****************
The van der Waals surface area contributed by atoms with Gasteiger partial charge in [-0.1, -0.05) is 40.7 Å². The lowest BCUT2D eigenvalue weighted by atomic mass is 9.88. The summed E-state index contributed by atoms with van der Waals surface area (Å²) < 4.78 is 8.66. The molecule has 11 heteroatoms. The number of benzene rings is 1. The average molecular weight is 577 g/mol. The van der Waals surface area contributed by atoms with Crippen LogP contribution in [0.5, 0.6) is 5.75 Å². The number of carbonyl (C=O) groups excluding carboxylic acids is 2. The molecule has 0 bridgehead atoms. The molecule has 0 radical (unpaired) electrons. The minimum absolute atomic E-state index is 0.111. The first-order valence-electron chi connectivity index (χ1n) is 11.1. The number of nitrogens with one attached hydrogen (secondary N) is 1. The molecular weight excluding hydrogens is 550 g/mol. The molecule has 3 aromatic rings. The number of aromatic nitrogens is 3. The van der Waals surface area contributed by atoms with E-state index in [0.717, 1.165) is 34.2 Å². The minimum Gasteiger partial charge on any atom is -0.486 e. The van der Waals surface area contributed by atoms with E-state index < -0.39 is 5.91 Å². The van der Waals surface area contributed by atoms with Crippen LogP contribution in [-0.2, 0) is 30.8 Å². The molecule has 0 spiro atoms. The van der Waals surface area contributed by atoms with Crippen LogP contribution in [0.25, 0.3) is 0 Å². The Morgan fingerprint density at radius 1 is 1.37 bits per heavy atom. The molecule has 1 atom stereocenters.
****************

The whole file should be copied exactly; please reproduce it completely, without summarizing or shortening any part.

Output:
The van der Waals surface area contributed by atoms with Gasteiger partial charge in [-0.1, -0.05) is 40.7 Å². The lowest BCUT2D eigenvalue weighted by atomic mass is 9.88. The summed E-state index contributed by atoms with van der Waals surface area (Å²) < 4.78 is 8.66. The molecule has 11 heteroatoms. The number of benzene rings is 1. The average molecular weight is 577 g/mol. The van der Waals surface area contributed by atoms with Crippen LogP contribution in [0.5, 0.6) is 5.75 Å². The number of carbonyl (C=O) groups excluding carboxylic acids is 2. The molecule has 0 bridgehead atoms. The molecule has 0 radical (unpaired) electrons. The minimum absolute atomic E-state index is 0.111. The first-order valence-electron chi connectivity index (χ1n) is 11.1. The number of nitrogens with one attached hydrogen (secondary N) is 1. The molecular weight excluding hydrogens is 550 g/mol. The molecule has 3 aromatic rings. The number of aromatic nitrogens is 3. The van der Waals surface area contributed by atoms with E-state index in [0.717, 1.165) is 34.2 Å². The minimum Gasteiger partial charge on any atom is -0.486 e. The van der Waals surface area contributed by atoms with E-state index < -0.39 is 5.91 Å². The van der Waals surface area contributed by atoms with Crippen LogP contribution in [-0.2, 0) is 30.8 Å². The molecule has 0 spiro atoms. The van der Waals surface area contributed by atoms with Crippen LogP contribution in [0.25, 0.3) is 0 Å². The Morgan fingerprint density at radius 1 is 1.37 bits per heavy atom. The molecule has 1 atom stereocenters.